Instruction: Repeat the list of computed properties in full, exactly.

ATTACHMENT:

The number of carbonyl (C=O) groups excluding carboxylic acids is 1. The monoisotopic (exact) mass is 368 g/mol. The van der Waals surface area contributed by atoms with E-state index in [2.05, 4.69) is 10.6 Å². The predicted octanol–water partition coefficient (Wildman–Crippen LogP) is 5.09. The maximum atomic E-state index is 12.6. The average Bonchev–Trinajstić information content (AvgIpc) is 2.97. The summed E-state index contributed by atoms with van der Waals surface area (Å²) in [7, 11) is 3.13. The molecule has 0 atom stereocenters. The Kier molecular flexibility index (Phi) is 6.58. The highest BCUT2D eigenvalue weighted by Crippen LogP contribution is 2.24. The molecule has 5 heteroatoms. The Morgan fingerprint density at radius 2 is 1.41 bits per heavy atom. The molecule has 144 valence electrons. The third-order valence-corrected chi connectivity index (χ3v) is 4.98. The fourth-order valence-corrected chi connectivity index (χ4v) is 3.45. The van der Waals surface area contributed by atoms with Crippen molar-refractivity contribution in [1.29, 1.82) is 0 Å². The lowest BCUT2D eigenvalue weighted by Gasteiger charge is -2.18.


The number of carbonyl (C=O) groups excluding carboxylic acids is 1. The monoisotopic (exact) mass is 368 g/mol. The van der Waals surface area contributed by atoms with E-state index in [2.05, 4.69) is 10.6 Å². The predicted octanol–water partition coefficient (Wildman–Crippen LogP) is 5.09. The maximum atomic E-state index is 12.6. The average Bonchev–Trinajstić information content (AvgIpc) is 2.97. The summed E-state index contributed by atoms with van der Waals surface area (Å²) in [7, 11) is 3.13. The molecule has 0 atom stereocenters. The Kier molecular flexibility index (Phi) is 6.58. The highest BCUT2D eigenvalue weighted by Crippen LogP contribution is 2.24. The molecule has 5 heteroatoms. The Morgan fingerprint density at radius 2 is 1.41 bits per heavy atom. The molecule has 144 valence electrons. The third-order valence-corrected chi connectivity index (χ3v) is 4.98. The fourth-order valence-corrected chi connectivity index (χ4v) is 3.45. The van der Waals surface area contributed by atoms with Crippen molar-refractivity contribution in [1.29, 1.82) is 0 Å². The lowest BCUT2D eigenvalue weighted by Gasteiger charge is -2.18.